Regeneration of the Maddox catalyst bed is needed after a certain number of cycles - i.e. after the oxidising power of the Maddox bed has been exhausted. Crucially, this process is to be completed before the complete exhaustion of the Maddox catalyst bed. This facile process is performed by the application of potassium permanganate (KMnO4, 1.75 to 3.5% solution) or calcium hypochlorite - both of these materials are strong oxidants and return the ‘spent’ manganese catalyst back to high oxidation state manganese to be used again. Common regeneration treatments require at least one hour of exposure to the regenerative oxidants, after which a rigorous backwashing process is used to remove excess oxidant and other undesirable materials.
Continuous regeneration has been recently developed and uses low- and medium intensity ultraviolet lamps applied over the bed. This generates oxygen (ca. 3 g per hour) and ozone (ca. 2 g per hour) as oxidants in situ, which provide low level but constant regeneration of the Maddox catalyst bed. Efficiency levels of this in situ treatment are dependent on water flow rate, volume and lamp power.
Physical Properties Of The Catalyst And Catalyst Bed
Maddox beds are typically deployed in the 300 to 800 mm depth range, depending on designed water flow capacity and raw water quality. Crucial is the fact that the Maddox media has suitable levels of under-bedding where required.
As it is a heterogeneous catalyst, Maddox grain size matters as grain/particle size is a proxy for surface area. Surface area is one of the most crucial aspects of a heterogeneous catalyst. Effective grain sizes of Maddox catalyst range from 0.25 to 3.3 mm - i.e. an easily workable size - with corresponding mesh sizes ranging from 0.3 to 3 mm. When used on the multi-kilogram scale, such particle sizes are commensurate with large surface areas.
Attrition is a minor concern with Maddox catalyst beds, with losses in the region of 3 to 5% per year, viable processes can operate for lengthy periods of time before total media replacement is required. Such longevity is yet another string in the bow of Maddox beds as a robust, high performing system.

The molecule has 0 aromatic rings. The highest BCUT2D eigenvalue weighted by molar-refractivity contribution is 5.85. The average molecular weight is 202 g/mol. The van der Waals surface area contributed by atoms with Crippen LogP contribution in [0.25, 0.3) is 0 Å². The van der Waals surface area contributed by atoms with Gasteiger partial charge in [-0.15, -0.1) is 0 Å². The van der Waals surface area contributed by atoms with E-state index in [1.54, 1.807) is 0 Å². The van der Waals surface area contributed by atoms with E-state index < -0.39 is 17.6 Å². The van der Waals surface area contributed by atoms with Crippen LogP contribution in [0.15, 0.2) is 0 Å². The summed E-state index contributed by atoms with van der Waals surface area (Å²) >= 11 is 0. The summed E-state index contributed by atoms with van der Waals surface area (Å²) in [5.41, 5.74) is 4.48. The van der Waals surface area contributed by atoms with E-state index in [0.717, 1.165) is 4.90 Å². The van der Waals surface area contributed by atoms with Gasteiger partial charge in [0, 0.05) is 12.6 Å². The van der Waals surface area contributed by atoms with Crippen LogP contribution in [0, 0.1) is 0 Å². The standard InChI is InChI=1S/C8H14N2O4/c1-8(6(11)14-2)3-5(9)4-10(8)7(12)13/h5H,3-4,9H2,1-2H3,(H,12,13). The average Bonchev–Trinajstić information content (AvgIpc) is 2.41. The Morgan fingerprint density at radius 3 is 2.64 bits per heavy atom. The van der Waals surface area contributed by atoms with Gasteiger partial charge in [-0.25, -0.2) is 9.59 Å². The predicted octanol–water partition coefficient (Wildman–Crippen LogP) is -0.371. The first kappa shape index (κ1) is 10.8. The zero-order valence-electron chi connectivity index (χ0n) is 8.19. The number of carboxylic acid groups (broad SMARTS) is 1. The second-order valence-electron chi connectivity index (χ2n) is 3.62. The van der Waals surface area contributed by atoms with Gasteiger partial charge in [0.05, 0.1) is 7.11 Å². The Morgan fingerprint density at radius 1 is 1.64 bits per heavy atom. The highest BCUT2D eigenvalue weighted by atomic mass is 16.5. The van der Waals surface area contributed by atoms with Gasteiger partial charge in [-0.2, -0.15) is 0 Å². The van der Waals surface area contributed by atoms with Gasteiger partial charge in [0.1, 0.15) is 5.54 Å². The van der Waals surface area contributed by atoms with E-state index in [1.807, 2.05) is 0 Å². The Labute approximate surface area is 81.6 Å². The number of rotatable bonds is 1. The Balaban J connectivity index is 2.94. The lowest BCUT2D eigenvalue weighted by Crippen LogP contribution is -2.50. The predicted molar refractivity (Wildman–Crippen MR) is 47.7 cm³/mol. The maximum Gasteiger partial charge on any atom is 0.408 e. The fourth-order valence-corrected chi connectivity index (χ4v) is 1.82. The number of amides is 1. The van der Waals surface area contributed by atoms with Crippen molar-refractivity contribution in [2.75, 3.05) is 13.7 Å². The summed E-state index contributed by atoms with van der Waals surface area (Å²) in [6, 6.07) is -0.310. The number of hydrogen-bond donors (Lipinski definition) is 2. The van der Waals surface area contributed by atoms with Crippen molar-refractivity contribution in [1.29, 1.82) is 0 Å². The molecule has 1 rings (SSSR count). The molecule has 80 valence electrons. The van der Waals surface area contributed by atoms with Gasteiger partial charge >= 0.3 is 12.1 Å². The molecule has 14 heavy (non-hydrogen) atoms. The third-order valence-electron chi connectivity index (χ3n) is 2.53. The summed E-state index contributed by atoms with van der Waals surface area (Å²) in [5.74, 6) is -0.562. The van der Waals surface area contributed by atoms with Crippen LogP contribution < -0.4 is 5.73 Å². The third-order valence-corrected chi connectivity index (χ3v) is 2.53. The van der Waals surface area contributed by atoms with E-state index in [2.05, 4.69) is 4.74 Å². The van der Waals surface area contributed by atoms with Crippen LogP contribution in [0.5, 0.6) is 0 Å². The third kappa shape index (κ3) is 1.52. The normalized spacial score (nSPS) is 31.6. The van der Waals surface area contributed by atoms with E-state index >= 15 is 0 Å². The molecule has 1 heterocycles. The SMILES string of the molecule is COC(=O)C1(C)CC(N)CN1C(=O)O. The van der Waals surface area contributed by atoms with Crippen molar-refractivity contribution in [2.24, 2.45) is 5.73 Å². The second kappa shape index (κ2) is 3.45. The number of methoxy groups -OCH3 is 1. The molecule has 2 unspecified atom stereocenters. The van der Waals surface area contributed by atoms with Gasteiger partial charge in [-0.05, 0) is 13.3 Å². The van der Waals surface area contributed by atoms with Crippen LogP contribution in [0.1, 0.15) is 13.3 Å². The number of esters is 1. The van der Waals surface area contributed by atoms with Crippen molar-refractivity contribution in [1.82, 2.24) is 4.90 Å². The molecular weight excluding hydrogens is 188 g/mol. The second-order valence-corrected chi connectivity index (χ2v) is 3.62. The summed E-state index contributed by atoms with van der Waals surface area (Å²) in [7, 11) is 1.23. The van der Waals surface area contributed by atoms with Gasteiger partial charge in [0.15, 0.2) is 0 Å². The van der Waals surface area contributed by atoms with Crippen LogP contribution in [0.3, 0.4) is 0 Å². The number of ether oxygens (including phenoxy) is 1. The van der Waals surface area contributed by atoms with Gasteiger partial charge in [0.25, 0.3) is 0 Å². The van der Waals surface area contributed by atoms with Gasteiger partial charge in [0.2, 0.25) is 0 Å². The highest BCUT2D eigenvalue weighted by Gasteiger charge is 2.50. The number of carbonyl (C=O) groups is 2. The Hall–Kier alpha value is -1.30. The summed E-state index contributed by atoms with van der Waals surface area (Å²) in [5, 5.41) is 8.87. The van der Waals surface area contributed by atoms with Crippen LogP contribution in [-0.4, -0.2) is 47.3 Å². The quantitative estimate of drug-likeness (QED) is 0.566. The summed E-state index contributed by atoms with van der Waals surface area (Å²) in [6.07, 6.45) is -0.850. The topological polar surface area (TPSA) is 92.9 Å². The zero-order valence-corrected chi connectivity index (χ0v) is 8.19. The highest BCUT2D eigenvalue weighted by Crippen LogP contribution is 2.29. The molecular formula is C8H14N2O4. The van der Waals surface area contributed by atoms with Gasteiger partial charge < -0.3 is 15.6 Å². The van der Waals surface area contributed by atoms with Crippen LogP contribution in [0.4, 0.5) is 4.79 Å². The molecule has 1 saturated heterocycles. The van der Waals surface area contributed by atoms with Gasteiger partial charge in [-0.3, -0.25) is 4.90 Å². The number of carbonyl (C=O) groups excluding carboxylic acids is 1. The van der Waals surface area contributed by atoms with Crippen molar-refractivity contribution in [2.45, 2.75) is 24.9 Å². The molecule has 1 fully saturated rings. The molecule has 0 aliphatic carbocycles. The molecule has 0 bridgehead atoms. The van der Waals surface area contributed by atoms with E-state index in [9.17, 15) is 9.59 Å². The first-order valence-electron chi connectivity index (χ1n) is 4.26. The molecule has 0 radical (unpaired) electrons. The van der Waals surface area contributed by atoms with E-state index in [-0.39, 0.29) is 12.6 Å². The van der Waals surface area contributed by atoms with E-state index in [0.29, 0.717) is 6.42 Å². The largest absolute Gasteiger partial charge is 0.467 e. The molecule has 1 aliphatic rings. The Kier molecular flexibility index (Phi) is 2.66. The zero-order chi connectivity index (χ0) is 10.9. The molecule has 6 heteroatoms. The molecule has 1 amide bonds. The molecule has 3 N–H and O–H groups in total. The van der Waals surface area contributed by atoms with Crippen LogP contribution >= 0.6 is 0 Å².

Pretreatment Of Upstream Liquid Material
Pre-oxidation of upstream liquids as a common strategy employed by process engineers whereby oxidation of upstream incoming raw waters is carried out with chlorine gas, sodium- or calcium hypochlorite; or more directly with ozone, oxygen or potassium permanganate. To an extent, pre-oxidation can remove contaminants that would be removed by Maddox, but the use of these pre-treatments is not as facile a process as allowing the contaminated water to pass across the Maddox bed as designed.
Therefore it can be said that the use of Maddox catalyst negates the need for treatment of the water supply ahead of time using sodium or potassium hypochlorite, or any of the aforementioned upstream pre-treatment oxidants.
Turbidity (the broad measure of suspended solids in a liquid, high turbidity means that there are high levels of suspended matter, therefore less pure/clean liquid) is an important consideration in any process that deals with precipitation and filtration.
Metal salts will be oxidised into suspended solids using a pre-treatment process, which would itself require a filtration process in advance of the Maddox bed to filter out the generated suspended solids so that turbidity is reduced, allowing optimal catalyst function. High levels of turbidity would necessitate frequent backwashing therefore filter size and/or sequential filters are important factors to consider.
The Effect Of Chlorine